The 2012 Raiders are now in their first year under new General Manager Reggie McKenzie, new head coach Dennis Allen and new offensive coordinator Greg Knapp. Carson Palmer has been asked to help lead a new, more mobile West Coast offense.
At this point in the 2012 season we’ve had a chance to see Palmer lead the Oakland Raider offense. So the question is, are you buying or selling on Carson Palmer as the Oakland Raiders quarterback in 2013? Let's discuss opposing views in this debate and let YOU decide!
Carson Palmer is in the waning years of his now 12-year career. He has 121 career interceptions and 176 touchdowns. There are many questions concerning his accuracy and ability to effectively run a West Coast offense.
The latest Raiders quarterback isn’t a typical fit for the offense he is being asked to lead.
He’s a long ball thrower, more skilled for the Al Davis-era version of the Oakland Raiders. Palmer is not a quick read, short pass quarterback that can run an offense that is void of a sure-handed veteran wide receiver.
He has had wide receivers such as Chad Johnson, T.J. Houshmandzadeh or Terrell Owens to support him. Palmer has none of those weapons with the 2012 Oakland Raiders.
Additionally, Palmer isn’t a vocal leader.
He doesn’t fit the “field general” mold that former Raiders quarterback Rich Gannon was, nor does he fit the legendary “renegade player seeking redemption” mold like former Oakland Raider and two-time Super Bowl-winning quarterback Jim Plunkett.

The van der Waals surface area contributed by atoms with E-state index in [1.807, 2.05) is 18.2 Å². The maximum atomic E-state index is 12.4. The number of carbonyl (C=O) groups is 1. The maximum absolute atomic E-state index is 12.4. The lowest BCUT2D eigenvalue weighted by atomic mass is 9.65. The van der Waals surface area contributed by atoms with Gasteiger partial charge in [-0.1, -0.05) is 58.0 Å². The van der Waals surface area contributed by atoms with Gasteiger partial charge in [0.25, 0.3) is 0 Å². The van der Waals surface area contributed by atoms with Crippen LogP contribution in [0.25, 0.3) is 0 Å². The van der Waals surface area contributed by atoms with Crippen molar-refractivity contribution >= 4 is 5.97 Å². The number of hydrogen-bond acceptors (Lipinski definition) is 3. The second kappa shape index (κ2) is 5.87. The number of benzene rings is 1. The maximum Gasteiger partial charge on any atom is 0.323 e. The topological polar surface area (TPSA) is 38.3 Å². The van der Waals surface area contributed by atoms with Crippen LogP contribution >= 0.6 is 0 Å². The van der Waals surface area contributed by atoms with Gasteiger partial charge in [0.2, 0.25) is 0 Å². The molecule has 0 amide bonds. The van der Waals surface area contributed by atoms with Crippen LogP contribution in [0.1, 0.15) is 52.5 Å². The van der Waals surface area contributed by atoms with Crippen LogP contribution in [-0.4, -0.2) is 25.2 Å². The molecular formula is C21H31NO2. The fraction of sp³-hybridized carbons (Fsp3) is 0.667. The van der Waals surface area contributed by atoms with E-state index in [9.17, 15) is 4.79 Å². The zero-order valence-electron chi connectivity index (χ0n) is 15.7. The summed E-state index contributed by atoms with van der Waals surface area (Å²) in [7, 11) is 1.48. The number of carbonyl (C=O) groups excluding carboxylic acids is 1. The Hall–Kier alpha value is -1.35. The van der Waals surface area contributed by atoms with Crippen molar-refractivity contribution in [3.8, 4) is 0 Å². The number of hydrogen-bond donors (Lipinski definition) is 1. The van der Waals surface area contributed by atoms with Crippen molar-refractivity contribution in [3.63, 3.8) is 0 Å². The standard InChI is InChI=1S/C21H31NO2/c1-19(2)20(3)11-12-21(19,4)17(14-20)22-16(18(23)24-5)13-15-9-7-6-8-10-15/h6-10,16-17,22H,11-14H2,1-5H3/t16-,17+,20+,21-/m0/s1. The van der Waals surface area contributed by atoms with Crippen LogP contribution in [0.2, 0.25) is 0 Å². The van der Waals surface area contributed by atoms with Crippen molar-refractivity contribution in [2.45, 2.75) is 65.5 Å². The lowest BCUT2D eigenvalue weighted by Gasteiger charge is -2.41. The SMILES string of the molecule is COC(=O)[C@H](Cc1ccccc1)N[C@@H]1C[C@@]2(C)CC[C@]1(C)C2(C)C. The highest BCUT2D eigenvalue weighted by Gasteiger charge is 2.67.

In the end, for what the Oakland Raiders are trying to accomplish in 2012 and into 2013 under new leadership, Carson Palmer is not the right fit. It’s time to bring on a young quarterback to lead this team
Carson Palmer has been the lone, veteran presence of the 2012 Oakland Raiders offense.
He’s on pace to pass for over 4000 yards in 2012 (something he hasn’t done since his 2007 season with the Cincinnati Bengals). He’s been more protective with the football under Greg Knapp’s West Coast offense with a 9-to-5 touchdown to interception ratio.
Palmer and the 2012 Oakland Raiders have been able to accomplish this with one of the youngest and most inexperienced set of wide receivers the quarterback has ever had to work with.
Darrius Heyward-Bey, Denarius Moore, Derek Hagan and rookie Rod Streater are not the greatest route runners, nor do they have the best hands.
But with Carson Palmer’s conservative play, and help from tight end Brandon Myers and running back Darren McFadden as reliable receiving threats, Palmer is quietly leading this young team through one of the largest transitions in Oakland Raiders history.
As the Oakland Raiders head towards the 2013 season, they’ll need Carson Palmer’s veteran leadership to help tutor Terrelle Pryor (or another young quarterback if they choose to draft one) for the future.
What do you think, Raider Nation? Is Carson Palmer a “buy” or “sell” as the Oakland Raider’s quarterback for 2013? Vote in the poll!